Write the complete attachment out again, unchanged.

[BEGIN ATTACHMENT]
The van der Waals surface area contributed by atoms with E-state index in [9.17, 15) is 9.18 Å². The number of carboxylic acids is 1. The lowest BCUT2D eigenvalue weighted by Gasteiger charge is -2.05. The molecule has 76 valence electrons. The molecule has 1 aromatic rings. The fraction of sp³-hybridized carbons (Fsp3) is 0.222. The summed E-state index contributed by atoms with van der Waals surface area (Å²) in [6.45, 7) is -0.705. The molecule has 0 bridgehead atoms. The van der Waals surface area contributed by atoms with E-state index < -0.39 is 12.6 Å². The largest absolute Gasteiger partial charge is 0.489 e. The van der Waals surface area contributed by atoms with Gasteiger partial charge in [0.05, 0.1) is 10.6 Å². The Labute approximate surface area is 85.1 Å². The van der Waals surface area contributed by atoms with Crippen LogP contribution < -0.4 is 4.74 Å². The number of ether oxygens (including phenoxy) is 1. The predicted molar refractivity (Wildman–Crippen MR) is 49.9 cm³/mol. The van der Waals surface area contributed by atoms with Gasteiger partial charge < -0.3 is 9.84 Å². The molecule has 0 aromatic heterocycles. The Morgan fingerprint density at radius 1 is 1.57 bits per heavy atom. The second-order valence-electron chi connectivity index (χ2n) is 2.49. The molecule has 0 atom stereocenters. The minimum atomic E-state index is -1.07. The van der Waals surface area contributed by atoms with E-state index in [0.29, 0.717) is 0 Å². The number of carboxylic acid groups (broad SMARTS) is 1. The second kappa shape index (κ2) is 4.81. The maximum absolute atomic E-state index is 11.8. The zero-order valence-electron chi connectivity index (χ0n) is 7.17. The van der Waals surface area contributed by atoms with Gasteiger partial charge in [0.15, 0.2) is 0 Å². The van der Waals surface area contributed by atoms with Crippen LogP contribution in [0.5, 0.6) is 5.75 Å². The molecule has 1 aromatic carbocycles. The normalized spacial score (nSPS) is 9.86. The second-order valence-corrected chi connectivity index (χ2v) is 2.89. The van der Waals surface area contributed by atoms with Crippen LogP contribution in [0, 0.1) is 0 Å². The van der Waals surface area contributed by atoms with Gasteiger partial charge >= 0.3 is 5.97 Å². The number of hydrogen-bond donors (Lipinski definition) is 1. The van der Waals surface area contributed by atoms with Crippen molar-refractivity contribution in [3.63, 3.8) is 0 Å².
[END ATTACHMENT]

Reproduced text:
The van der Waals surface area contributed by atoms with E-state index in [9.17, 15) is 9.18 Å². The number of carboxylic acids is 1. The lowest BCUT2D eigenvalue weighted by Gasteiger charge is -2.05. The molecule has 76 valence electrons. The molecule has 1 aromatic rings. The fraction of sp³-hybridized carbons (Fsp3) is 0.222. The summed E-state index contributed by atoms with van der Waals surface area (Å²) in [6.45, 7) is -0.705. The molecule has 0 bridgehead atoms. The van der Waals surface area contributed by atoms with E-state index < -0.39 is 12.6 Å². The largest absolute Gasteiger partial charge is 0.489 e. The van der Waals surface area contributed by atoms with Gasteiger partial charge in [0.05, 0.1) is 10.6 Å². The Labute approximate surface area is 85.1 Å². The van der Waals surface area contributed by atoms with Crippen LogP contribution < -0.4 is 4.74 Å². The number of ether oxygens (including phenoxy) is 1. The predicted molar refractivity (Wildman–Crippen MR) is 49.9 cm³/mol. The van der Waals surface area contributed by atoms with Gasteiger partial charge < -0.3 is 9.84 Å². The molecule has 0 aromatic heterocycles. The Morgan fingerprint density at radius 1 is 1.57 bits per heavy atom. The second-order valence-electron chi connectivity index (χ2n) is 2.49. The molecule has 0 atom stereocenters. The minimum atomic E-state index is -1.07. The van der Waals surface area contributed by atoms with E-state index in [0.29, 0.717) is 0 Å². The number of carboxylic acid groups (broad SMARTS) is 1. The second kappa shape index (κ2) is 4.81. The maximum absolute atomic E-state index is 11.8. The zero-order valence-electron chi connectivity index (χ0n) is 7.17. The van der Waals surface area contributed by atoms with Gasteiger partial charge in [0.15, 0.2) is 0 Å². The van der Waals surface area contributed by atoms with Crippen LogP contribution in [0.5, 0.6) is 5.75 Å². The molecule has 1 aromatic carbocycles. The normalized spacial score (nSPS) is 9.86. The second-order valence-corrected chi connectivity index (χ2v) is 2.89. The van der Waals surface area contributed by atoms with Crippen LogP contribution in [0, 0.1) is 0 Å². The van der Waals surface area contributed by atoms with Gasteiger partial charge >= 0.3 is 5.97 Å². The number of hydrogen-bond donors (Lipinski definition) is 1. The van der Waals surface area contributed by atoms with Crippen molar-refractivity contribution in [3.63, 3.8) is 0 Å².